According to Forbes magazine, in the United States alone, consumers use approximately 120 million tons of steel per year. This includes all types of manufacturing from large equipment to eating utensils that are products made either partially or completely from steel.
Because of its durability over long periods of time, steel is also the most recycled product on Earth which makes it the most eco-friendly manufactured product. The outlook for the future of steel is that it will continue to be an important element of world manufacturing for years to come. But, it also must continue to evolve. Today, nearly 75% of the different types of steel that are made have only been created in the last 20 years. This includes steel that is less than 1/32 of an inch in thickness but with the same strength and durability heavier and thicker pieces of manufactured steel.
This is proof that the steel industry, along with many other manufacturing industries, is always working on improving its product to meet the needs of the 21st century and not just resting on over 100 years of the basic steel manufacturing process. This includes the potential use of virtual reality technology.
Utilizing Virtual Reality Technology for Steel Production
Creating any type of ironworks involves enormous amounts of energy through every step of the process; energy in heat blasting furnaces, iron agitators, scrubbers, among others. This calls for an extensive and ever-evolving analysis of the steel manufacturing process and how energy efficient it can be while still maintaining the expected quality of the finished product. In the last ten years, researchers have looked at the role that computers, specifically virtual technology, could play in these ongoing efforts.
Why Virtual Reality?
Most of us understand virtual reality (VR) to be a simulation of an actual event or type of environment that a person can either participate in or observe. It is meant to recreate the actual environment as closely as possible. Because of this, as a manufacturing tool, simulations are painstakingly re-created based on actual working environments, such as in a steel plant, and they are then analyzed by company representatives, health and safety experts, and worker representatives to assess not only the working environment itself but the process of production from the standpoint of the worker as well as inside the machines themselves.
So far, the VR manufacturing simulation models have been tested successfully in several types of industries including engineering for city planning, hospitals and other types of medical facilities, and in some steel plants as well.
This involves the work of mathematicians who have created virtual steel processing models that can simulate the production of steel. These models are being tested in steel manufacturing plants around the country to improve the quality of blast furnaces, pre-heating and re-heating furnaces, scrubbers, and iron agitators. This specific software can actually simulate each function that each component performs and measure the impact of the operation on the next stage of the process as well as the final outcome of the product itself. Isolating each action taken by these singular parts gives a steel manufacturing company the opportunity to hone in like a laser beam on one specific element of the process that may specifically need improving instead of rebuilding an entire component or scrapping the entire process for complete re-tooling which is one of the most costly things any manufacturer could do.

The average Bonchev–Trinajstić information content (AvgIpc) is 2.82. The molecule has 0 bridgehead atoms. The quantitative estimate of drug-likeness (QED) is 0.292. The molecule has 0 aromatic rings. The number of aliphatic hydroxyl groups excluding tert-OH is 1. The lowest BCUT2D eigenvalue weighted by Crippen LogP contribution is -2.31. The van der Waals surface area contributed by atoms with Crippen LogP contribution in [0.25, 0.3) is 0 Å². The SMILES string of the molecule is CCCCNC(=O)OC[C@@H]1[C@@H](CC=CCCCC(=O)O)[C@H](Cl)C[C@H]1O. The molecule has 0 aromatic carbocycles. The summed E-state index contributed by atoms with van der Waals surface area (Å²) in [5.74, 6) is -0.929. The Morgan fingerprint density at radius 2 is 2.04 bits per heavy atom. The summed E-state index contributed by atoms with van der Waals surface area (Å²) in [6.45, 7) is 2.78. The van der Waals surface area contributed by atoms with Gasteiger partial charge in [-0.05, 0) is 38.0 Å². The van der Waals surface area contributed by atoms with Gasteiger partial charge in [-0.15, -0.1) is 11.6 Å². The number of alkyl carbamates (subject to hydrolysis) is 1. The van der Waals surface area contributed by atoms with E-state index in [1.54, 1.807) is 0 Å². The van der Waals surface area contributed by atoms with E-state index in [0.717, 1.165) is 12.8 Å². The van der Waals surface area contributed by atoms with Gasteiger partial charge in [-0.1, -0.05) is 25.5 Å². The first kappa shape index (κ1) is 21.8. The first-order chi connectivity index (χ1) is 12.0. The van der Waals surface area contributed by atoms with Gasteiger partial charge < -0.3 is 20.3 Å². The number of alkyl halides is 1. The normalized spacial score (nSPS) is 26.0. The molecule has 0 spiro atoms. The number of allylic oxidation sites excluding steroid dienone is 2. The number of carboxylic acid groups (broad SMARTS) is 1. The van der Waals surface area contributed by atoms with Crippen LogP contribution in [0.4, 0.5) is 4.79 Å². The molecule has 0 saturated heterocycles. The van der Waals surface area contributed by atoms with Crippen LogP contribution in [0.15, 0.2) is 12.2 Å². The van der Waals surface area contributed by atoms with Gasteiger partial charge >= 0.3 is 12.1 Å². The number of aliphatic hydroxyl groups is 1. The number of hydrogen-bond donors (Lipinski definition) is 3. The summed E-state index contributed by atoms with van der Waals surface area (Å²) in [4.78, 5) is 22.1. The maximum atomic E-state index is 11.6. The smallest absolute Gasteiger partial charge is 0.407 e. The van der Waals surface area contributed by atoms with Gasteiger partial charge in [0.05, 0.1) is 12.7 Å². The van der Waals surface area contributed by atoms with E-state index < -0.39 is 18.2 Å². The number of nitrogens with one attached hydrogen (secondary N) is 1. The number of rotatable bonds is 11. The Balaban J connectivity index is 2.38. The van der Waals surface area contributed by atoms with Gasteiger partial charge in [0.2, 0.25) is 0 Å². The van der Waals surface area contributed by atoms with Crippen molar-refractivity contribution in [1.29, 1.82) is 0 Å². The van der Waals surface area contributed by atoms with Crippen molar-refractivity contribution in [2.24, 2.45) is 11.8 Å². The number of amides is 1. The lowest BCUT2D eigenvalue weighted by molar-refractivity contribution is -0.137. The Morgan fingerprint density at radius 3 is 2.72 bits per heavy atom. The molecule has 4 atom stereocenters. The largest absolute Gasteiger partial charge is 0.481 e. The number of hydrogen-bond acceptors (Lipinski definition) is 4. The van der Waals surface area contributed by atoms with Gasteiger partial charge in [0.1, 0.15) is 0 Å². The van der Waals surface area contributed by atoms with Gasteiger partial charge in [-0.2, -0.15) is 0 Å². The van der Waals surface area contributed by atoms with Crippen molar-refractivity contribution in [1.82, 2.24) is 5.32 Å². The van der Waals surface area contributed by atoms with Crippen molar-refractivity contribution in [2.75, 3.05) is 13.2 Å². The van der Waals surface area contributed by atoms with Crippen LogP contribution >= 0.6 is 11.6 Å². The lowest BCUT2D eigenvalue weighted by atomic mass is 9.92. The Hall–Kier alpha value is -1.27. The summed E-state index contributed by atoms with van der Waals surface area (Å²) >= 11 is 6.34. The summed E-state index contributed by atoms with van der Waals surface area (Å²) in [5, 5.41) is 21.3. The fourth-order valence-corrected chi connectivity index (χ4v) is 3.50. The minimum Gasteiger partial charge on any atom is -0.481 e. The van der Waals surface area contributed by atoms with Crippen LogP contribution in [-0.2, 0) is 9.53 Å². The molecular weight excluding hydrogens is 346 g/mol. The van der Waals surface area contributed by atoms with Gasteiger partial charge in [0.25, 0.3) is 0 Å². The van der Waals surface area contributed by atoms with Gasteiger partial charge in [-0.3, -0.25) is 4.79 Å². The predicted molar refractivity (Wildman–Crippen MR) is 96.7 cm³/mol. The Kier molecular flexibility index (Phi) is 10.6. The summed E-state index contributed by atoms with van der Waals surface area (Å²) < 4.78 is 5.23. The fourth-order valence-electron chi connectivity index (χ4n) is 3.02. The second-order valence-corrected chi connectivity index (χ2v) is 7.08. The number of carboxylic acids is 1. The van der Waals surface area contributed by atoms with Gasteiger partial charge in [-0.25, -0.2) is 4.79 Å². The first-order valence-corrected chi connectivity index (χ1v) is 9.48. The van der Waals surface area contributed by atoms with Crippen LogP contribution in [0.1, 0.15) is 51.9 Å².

The ultimate goal is to be able to take the entire process and envelop it into one cohesive process with all elements working at their optimal level of quality after initially testing the manufacturing process in a virtual environment before anything is produced.
Virtual Reality Technology for Training
For some time, VR simulations have been used more and more in the area of military training. The military has used this type of educational skill building more and more because it has shown to provide an endless amount of training scenarios for new military personnel to be trained on with very little cost to the military itself as well as a security risk to the trainees.
That is why virtual reality technology is also being set up as a classroom with the help of the World Steel Association at www.steeluniversity.org. The goal of this environment is to be able to present to those in the steel industry interactive training models to educate workers on the process of steel making before they enter a steel factory. This type of learning environment gives a new employee a much safer environment in a virtual technology setting, to apply what they are being taught about the how to use the machines that they will be working on every day. These virtual modules are based on the web and are considered e-learning resources for the steel industry. They cover every aspect of the process of iron and steel production.
Using the VR technology in the steel manufacturing industry can only enhance its foothold in the world economy by keeping it competitive and a leader in new manufacturing technology. It also will help the steel industry to improve its manufacturing process and provide a product that it can confidently say is better than 20 or even ten years ago and is still improving with every bit of data analysis that is provided by a VR technology simulation that will ultimately save steel company’s time and money in their process while offering an optimum product.
You can read more about this new technology at http://brimacombecourse.org/pdf/Zhou_JKB-Lecture.pdf
Jessica Kane is a professional blogger who writes for Federal Steel Supply, Inc., a leading steel tubing suppliers of carbon, alloy and stainless steel pipe, tubes, fittings and flanges.
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